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This paper considers the problem of scheduling real-time traffic in wireless networks. We consider ad hoc wireless networks with general conflict graph-based interference model and single-hop traffic. Each packet is associated with a deadline and will be dropped if it is not transmitted before the deadline. The number of packet arrivals in each time-slot(More)
—In many computing and networking applications, arriving tasks have to be routed to one of many servers, with the goal of minimizing queueing delays. When the number of processors is very large, a popular routing algorithm works as follows: select two servers at random and route an arriving task to the least loaded of the two. It is well-known that this(More)
— We consider the stability of the longest-queue-first (LQF) scheduling policy in wireless networks with multihop traffic under the one-hop interference model. Although it is well known that the back-pressure (BP) algorithm achieves the maximal stability, its computational complexity is very high. In this paper, we consider LQF, a low-complexity scheduling(More)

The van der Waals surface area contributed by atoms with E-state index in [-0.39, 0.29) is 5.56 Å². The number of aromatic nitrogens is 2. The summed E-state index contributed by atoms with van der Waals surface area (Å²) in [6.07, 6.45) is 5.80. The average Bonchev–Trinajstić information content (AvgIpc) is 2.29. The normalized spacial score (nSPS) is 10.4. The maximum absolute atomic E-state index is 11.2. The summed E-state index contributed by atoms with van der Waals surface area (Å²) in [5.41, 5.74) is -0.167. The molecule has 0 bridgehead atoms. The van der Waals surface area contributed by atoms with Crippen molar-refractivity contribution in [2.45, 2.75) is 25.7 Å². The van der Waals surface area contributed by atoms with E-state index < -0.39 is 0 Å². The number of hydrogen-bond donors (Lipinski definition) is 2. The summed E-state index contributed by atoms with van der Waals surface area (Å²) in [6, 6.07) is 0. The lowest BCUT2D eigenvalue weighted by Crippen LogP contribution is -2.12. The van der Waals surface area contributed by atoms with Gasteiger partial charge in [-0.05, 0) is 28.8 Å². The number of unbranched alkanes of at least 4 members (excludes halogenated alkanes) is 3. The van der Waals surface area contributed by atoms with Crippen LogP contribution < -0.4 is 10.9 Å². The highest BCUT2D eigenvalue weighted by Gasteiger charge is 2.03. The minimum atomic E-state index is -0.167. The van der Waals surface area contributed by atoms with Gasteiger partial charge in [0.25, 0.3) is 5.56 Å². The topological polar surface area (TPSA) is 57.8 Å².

We consider ad hoc wireless networks with real-time traffic, and study the capacity requirement of a low-complexity scheduling policy, called largest-deficit-first (LDF), for achieving the same quality of service (QoS) as the optimal policy in networks with unit capacity. We derive theoretical upper and lower bounds for general traffic. The bounds depend on(More)
— Peer-to-peer (P2P) technology has been broadly adopted in live media streaming in recent years. In this paper, we consider a P2P streaming network where a server generates content chunks, and transmits each chunk to a randomly selected peer. Peers then exchange chunks among themselves according to some chunk selection policy. While the performance of(More)
We study admission control mechanisms for wireless access networks where (i) each user has a minimum service requirement, (ii) the capacity of the access network is limited, (iii) the access point is not allowed to use monetary mechanisms to guarantee that users do not lie when disclosing their minimum service requirements, and (iv) the access point wants(More)
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